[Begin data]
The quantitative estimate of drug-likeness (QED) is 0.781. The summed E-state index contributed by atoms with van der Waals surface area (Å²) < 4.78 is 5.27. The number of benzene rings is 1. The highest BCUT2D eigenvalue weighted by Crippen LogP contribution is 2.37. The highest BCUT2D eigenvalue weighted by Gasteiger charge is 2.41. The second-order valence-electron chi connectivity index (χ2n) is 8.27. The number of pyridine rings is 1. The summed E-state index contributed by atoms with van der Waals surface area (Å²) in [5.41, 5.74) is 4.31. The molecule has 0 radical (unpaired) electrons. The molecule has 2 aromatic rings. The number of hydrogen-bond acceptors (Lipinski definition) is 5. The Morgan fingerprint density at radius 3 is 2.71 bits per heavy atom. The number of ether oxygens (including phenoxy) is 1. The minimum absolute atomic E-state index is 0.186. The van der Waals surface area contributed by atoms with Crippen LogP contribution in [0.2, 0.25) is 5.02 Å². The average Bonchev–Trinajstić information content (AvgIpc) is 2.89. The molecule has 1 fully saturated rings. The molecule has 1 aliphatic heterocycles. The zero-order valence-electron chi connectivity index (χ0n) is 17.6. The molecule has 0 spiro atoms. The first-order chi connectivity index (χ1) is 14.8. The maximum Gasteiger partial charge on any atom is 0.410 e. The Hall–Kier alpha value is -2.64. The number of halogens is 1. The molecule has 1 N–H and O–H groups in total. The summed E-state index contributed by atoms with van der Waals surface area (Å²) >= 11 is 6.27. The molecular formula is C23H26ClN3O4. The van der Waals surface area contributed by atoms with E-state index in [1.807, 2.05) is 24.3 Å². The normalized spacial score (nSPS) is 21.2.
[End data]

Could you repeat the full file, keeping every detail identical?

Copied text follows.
The quantitative estimate of drug-likeness (QED) is 0.781. The summed E-state index contributed by atoms with van der Waals surface area (Å²) < 4.78 is 5.27. The number of benzene rings is 1. The highest BCUT2D eigenvalue weighted by Crippen LogP contribution is 2.37. The highest BCUT2D eigenvalue weighted by Gasteiger charge is 2.41. The second-order valence-electron chi connectivity index (χ2n) is 8.27. The number of pyridine rings is 1. The summed E-state index contributed by atoms with van der Waals surface area (Å²) in [5.41, 5.74) is 4.31. The molecule has 0 radical (unpaired) electrons. The molecule has 2 aromatic rings. The number of hydrogen-bond acceptors (Lipinski definition) is 5. The Morgan fingerprint density at radius 3 is 2.71 bits per heavy atom. The number of ether oxygens (including phenoxy) is 1. The minimum absolute atomic E-state index is 0.186. The van der Waals surface area contributed by atoms with Crippen LogP contribution in [0.2, 0.25) is 5.02 Å². The average Bonchev–Trinajstić information content (AvgIpc) is 2.89. The molecule has 1 fully saturated rings. The molecule has 1 aliphatic heterocycles. The zero-order valence-electron chi connectivity index (χ0n) is 17.6. The molecule has 0 spiro atoms. The first-order chi connectivity index (χ1) is 14.8. The maximum Gasteiger partial charge on any atom is 0.410 e. The Hall–Kier alpha value is -2.64. The number of halogens is 1. The molecule has 1 N–H and O–H groups in total. The summed E-state index contributed by atoms with van der Waals surface area (Å²) >= 11 is 6.27. The molecular formula is C23H26ClN3O4. The van der Waals surface area contributed by atoms with E-state index in [1.807, 2.05) is 24.3 Å². The normalized spacial score (nSPS) is 21.2.